29 CFR 1910.119 (g)
Each employee presently involved in operating a process, and each employee before being involved in
operating a newly assigned process, shall be trained in an overview of the process and in the operating
procedures as specified in paragraph (f) of this section. The training shall include emphasis on the specific
safety and health hazards, emergency operations including shutdown, and safe work practices applicable to
the employee's job tasks.
In lieu of initial training for those employees already involved in operating a process on (Insert the
effective date of the standard), an employer may certify in writing that the employee has the required
knowledge, skills, and abilities to safely carry out the duties and responsibilities as specified in the
Refresher training. Refresher training shall be provided at least every three years, and more often if necessary, to
each employee involved in operating a process to assure that the employee understands and adheres to the current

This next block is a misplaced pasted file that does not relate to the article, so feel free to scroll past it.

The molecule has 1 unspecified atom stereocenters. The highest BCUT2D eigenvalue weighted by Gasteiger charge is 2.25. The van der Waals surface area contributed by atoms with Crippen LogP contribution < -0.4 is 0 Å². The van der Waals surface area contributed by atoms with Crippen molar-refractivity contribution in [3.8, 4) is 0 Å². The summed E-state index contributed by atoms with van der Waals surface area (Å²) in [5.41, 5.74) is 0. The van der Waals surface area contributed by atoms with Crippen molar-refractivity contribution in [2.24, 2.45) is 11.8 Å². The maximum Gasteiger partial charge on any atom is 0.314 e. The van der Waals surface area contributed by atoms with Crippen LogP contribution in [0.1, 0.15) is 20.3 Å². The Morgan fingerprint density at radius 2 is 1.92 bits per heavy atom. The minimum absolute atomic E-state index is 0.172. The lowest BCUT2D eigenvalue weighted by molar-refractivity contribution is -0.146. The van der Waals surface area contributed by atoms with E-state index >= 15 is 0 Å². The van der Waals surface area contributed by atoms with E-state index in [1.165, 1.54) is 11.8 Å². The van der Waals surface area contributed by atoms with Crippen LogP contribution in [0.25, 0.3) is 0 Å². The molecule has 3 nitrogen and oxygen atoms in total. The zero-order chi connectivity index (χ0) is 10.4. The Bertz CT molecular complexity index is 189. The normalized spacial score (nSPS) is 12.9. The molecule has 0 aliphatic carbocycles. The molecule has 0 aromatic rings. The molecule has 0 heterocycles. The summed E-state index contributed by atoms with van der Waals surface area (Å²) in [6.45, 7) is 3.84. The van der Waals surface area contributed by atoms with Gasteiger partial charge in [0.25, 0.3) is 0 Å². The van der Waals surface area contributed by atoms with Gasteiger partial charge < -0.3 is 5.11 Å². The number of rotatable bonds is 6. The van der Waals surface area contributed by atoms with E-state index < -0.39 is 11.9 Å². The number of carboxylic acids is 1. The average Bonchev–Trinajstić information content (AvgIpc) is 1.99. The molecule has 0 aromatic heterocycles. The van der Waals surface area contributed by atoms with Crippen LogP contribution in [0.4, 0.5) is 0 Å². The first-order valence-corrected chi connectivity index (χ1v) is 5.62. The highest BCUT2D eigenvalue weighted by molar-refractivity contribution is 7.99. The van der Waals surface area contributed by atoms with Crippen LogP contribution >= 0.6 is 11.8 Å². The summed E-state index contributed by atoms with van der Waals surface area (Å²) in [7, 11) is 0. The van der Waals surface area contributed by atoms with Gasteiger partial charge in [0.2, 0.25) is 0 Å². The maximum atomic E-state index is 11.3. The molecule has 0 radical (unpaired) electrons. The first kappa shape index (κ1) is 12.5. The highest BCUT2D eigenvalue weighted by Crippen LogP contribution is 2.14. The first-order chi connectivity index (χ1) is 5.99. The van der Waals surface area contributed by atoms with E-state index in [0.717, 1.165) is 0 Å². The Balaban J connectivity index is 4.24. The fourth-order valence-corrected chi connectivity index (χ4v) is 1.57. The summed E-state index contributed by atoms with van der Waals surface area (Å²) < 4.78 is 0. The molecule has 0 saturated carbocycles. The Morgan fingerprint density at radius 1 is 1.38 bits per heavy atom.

operating procedures of the process. The employer, in consultation with the employees involved in operating the
process, shall determine the appropriate frequency of refresher training.
Training documentation. The employer shall ascertain that each employee involved in operating a process has
received and understood the training required by this paragraph. The employer shall prepare a record which
contains the identity of the employee, the date of training, and the means used to verify that the employee
understood the training.
DOE contractors must train all employees involved in operating and maintaining chemical
processes covered by the PSM Rule, including supervisors and managers, and temporary or
intermittent workers [Q66]. Contractors must decide what level of training is needed and how
that training is to be provided (e.g., classroom, hands on, on the job, equipment familiarization).
Training must ensure competency, and contractors must document the means used to employee
understanding (e.g., tests, demonstration of skills, etc.). Training must result in employees
chemical hazards and the controls;
safe operating limits and how to avoid unsafe conditions;
how to respond to upset and emergency conditions; and
opportunities available for employees to contribute to process safety improvements.
Training programs should have the following elements:
Written training plans and schedules.
Training materials on the process tasks.
Methods to ensure that competencies are developed (e.g., testing appropriate to the
complexity of the operations and the hazards involved).